Wednesday, October 22, 2008

Mid-Atlantic Bioscience Companies See Crisis as Severe, But Survivable

2008 Mid-Atlantic Bio today announced that respondents to a pre-conference survey acknowledged the severity of the global credit crisis in affecting bioscience companies in the mid-Atlantic region, but believe it can be weathered with appropriate planning. 2008 Mid-Atlantic Bio will take place October 22-24 in Chantilly, Va. Dedicated to promoting the growth of biotechnology in the Mid-Atlantic region, 2008 Mid-Atlantic Bio is sponsored collectively by the mid-Atlantic’s most influential bioscience and investor associations, Mid-Atlantic Venture Association (MAVA), Tech Council of Maryland/MdBio (TCM/MdBio), and the Virginia Biotechnology Association (VaBIO). The conference attracts more than 700 senior executives from the life sciences industry, as well as investors, financiers, capital sources, international delegations, attorneys, service providers, and consultants.

In today’s declining economic climate, respondents said that obtaining adequate early stage, or A Round, funding is the biggest challenge to developing a bioscience company in the Mid-Atlantic region today. Access to adequate angel funding was also cited as a significant challenge.

“More than 90 percent of respondents believe the current state of the economy is serious and will significantly impact their enterprise, but that it is survivable and will ultimately rebound,” said Douglas A. Doerfler, conference steering committee chairman and president and chief executive officer of MaxCyte, Inc. “Our companies are taking the current decline very seriously and responding with swift and certain actions. This week’s meeting brings our life sciences community together to focus on these critical issues,” he added.

The poll showed that companies plan to survive the turmoil by looking for alternative forms of revenue while managing expenses, collaborating and more aggressively pursuing partnering opportunities, and aggressively pursuing private equity investment.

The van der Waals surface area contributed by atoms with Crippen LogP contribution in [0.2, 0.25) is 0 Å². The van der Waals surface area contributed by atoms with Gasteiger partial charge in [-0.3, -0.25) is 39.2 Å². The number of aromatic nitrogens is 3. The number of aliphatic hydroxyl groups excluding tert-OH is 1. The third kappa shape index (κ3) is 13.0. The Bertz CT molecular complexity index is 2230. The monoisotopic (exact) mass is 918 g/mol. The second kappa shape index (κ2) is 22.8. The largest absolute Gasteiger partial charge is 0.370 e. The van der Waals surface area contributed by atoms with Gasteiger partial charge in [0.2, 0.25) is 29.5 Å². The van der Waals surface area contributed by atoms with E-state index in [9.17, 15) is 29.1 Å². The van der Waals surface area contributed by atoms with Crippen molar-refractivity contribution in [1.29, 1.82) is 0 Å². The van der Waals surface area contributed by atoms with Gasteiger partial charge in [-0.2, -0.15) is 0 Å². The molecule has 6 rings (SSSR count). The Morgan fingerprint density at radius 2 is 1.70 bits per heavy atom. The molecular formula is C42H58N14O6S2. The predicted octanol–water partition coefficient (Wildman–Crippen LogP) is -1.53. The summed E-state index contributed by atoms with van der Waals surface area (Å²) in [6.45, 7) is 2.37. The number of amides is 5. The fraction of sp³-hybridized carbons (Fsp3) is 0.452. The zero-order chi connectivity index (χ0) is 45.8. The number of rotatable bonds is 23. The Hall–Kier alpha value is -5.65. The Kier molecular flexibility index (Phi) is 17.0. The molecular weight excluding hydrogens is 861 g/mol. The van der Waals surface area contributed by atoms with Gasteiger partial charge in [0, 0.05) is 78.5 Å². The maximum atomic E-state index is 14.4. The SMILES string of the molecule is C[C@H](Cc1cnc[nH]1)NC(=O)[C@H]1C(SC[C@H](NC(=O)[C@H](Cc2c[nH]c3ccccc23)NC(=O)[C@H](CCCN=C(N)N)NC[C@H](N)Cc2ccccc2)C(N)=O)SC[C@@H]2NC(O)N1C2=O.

Respondents also foresee considerable merger and acquisition activity ahead involving life sciences companies and large pharmaceutical firms. When asked what they believed would likely be the ultimate outcome for a biotechnology company in the Mid-Atlantic today, two out of three predicted acquisition by “Big Pharma,” while only one in five believed companies of like sizes would merge. The remainder predicted companies would grow stand alone, independent companies with marketed products.

Respondents were also asked about one of the most hotly discussed topics in the biotech industry today - “follow-on” biologics, also known as “biosimilars” or “generic biologics,” which are under consideration by the U.S. Food and Drug Administration. Two thirds of respondents viewed FDA approval of a pathway for these products to be positive for the biotech industry.

“The survey results suggest that a majority of the biotech industry would view FDA approval of follow-on biologics as a positive development, observed Natasha Leskovsek, a partner with Cooley Godward Kronish LLP, and moderator of a Follow-on Biologics panel taking place at the conference on October 23. “Particularly in the current economic climate, a market with more participants may increase patient access and stimulate overall demand and further innovation, while ensuring adequate protections for innovator companies,” she said.

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